In an earlier post on structural fasteners, we began discussion on lockbolts. A lockbolt is a 2-piece, permanent, mechanically locked structural fastener. Their primary benefit is that they offer long-lasting vibration resistance and won't loosen even under the most extreme vibration. This is because an installed, fully swaged (cold-formed collar on the grooved pin) lockbolt has no gaps between the grooves of the pin and the swaged collar, as found in threaded fasteners such as nuts and bolts. It's essentially a best-of-both-worlds hybrid of a bolt and a rivet.
A more detailed description, as defined by Engineering360 concludes, "Lockbolts are two-piece fasteners that consist of a headed, parallel-shank pin with a serrated end and collar. An assembly tool is used to swage the collar onto the serrated grooves in the pin and break the stem flush to the top of the collar. Shear strength, tensile strength, collar style, grip range, and diameter are important specifications to consider when selecting lockbolts."
As outlined at assemblymag.com, lockbolts "…are installed using a direct tension technique, in which the pin is pulled while the collar is simultaneously swaged into the locking grooves of the pin, deforming the collar into the grooves."
This creates a permanent, stable joint that can withstand high loads and heavy vibration.
A common use of lockbolts is as an alternative to welding. Welding was the primary, if not only, fastening method used to ensure joint integrity in heavy load, high vibration structures for many years. Today, direct-tension, swaged lockbolts are not only a viable alternative but might be superior in many applications.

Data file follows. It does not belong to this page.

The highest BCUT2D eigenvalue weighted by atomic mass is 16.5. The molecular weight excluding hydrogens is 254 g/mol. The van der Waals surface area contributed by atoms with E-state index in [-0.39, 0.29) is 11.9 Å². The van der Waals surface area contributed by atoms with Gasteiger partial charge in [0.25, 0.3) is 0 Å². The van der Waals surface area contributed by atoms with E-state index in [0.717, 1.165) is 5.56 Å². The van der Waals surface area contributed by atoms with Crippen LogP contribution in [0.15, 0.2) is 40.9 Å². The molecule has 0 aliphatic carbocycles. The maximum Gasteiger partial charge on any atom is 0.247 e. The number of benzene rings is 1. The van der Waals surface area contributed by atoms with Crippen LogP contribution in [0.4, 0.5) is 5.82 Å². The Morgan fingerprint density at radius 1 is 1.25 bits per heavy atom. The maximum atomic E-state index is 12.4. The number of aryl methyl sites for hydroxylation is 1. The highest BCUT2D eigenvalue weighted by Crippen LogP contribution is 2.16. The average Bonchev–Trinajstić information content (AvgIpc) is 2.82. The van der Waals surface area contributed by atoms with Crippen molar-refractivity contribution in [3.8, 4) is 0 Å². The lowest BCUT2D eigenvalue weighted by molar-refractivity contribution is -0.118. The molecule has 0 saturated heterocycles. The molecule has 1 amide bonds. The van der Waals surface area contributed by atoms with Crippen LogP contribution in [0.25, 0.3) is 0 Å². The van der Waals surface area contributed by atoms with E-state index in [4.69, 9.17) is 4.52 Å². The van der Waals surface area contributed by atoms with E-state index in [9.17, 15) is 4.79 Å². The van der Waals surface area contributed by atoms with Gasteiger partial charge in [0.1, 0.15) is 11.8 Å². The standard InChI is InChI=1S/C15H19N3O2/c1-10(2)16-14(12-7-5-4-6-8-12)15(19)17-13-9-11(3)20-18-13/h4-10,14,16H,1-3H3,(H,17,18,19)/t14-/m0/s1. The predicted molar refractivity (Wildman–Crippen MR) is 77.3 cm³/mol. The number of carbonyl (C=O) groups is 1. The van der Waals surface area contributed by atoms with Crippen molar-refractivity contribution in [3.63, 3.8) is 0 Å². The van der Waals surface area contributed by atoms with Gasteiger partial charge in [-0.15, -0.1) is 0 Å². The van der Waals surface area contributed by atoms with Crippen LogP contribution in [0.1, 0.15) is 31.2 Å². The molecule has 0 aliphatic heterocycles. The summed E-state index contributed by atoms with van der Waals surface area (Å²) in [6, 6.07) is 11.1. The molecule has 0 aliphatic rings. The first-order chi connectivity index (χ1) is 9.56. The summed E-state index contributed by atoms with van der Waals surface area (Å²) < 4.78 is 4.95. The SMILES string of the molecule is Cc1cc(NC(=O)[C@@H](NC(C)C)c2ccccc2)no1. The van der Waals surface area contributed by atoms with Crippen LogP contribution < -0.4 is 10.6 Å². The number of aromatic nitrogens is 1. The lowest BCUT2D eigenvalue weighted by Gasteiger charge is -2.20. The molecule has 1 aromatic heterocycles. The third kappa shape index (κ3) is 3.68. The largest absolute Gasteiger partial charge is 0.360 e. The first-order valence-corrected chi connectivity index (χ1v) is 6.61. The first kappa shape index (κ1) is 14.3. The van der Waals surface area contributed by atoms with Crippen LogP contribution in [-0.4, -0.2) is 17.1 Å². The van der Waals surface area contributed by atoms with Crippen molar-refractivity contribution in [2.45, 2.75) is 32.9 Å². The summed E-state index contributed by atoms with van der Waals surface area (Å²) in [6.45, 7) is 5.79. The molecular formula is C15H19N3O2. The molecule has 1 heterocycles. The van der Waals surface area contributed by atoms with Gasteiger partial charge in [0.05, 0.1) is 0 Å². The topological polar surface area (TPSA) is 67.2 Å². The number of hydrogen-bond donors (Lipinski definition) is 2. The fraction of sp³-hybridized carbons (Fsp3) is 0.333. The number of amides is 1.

While welding is a sure process for securing a joint, it is an expensive process when compared to lockbolt technology. Welding requires expensive controls as well as highly trained, highly skilled workers. Adding to the cost is the fact that the process is time-consuming.
Lockbolts are more forgiving to vibration and racking forces, whereas welds might fail under such circumstances. The heat associated with a weld can weaken the metals being joined and can be dangerous to the operator. Additionally, removal and rework of a welded joint, should that become necessary, is extremely difficult
Lockbolts offer several options for materials and head styles. They're typically manufactured from steel, stainless steel, and aluminum, with head styles including round, brazier, truss, and countersunk. Collars are available both with and without flanges.
The process of installing lockbolts also makes them cost-effective.
Reasons for this include:
- -Lockbolts maintain extremely consistent clamp load over time without the need for secondary devices such as lock washers, wires, or thread-lockers.
- -Lockbolts are quick and easy to install - Installation cycle time can be as short as 2 seconds (not including time to drill the hole) because the tool grabs the pin very quickly.
- -Unlike welding, which requires extensive operator training, a lockbolt installer requires minimal training.
- -With certain lockbolts, a quick visual inspection is all that's needed to confirm proper installation.
Another benefit of lockbolts is that they can be used to join virtually any metal, including dissimilar metals, as thermal expansion of joining dissimilar metals, which is often an issue for different types of fasteners, are of no consequence when using lockbolts.
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Austin Hardware® is a tier-1 master distributor for Huck Fasteners, which offers one of the largest and most innovative assortments of lockbolts for every industry. Shop online or contact your nearest Austin Hardware® location for more information. For immediate customer assistance, log on to our website, www.austinhardware.com, and engage our online chat product specialists.